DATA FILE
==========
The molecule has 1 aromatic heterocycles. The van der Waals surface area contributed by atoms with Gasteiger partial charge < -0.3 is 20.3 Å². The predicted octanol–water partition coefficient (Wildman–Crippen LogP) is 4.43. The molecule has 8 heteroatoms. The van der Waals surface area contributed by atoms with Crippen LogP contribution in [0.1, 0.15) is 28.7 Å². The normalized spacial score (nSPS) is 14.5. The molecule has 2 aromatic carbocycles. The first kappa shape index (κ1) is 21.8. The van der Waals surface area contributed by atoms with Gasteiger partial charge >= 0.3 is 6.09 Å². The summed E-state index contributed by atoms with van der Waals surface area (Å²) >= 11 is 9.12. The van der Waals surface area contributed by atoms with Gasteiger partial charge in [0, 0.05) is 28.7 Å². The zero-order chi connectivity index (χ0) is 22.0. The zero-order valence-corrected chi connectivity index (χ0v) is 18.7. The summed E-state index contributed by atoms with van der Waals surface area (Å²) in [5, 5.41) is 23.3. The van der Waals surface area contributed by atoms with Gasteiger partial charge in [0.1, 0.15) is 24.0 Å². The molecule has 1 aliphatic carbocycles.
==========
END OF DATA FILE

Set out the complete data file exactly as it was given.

The molecule has 1 aromatic heterocycles. The van der Waals surface area contributed by atoms with Gasteiger partial charge < -0.3 is 20.3 Å². The predicted octanol–water partition coefficient (Wildman–Crippen LogP) is 4.43. The molecule has 8 heteroatoms. The van der Waals surface area contributed by atoms with Crippen LogP contribution in [0.1, 0.15) is 28.7 Å². The normalized spacial score (nSPS) is 14.5. The molecule has 2 aromatic carbocycles. The first kappa shape index (κ1) is 21.8. The van der Waals surface area contributed by atoms with Gasteiger partial charge >= 0.3 is 6.09 Å². The summed E-state index contributed by atoms with van der Waals surface area (Å²) >= 11 is 9.12. The van der Waals surface area contributed by atoms with Gasteiger partial charge in [0, 0.05) is 28.7 Å². The zero-order chi connectivity index (χ0) is 22.0. The zero-order valence-corrected chi connectivity index (χ0v) is 18.7. The summed E-state index contributed by atoms with van der Waals surface area (Å²) in [5, 5.41) is 23.3. The van der Waals surface area contributed by atoms with Gasteiger partial charge in [0.1, 0.15) is 24.0 Å². The molecule has 1 aliphatic carbocycles.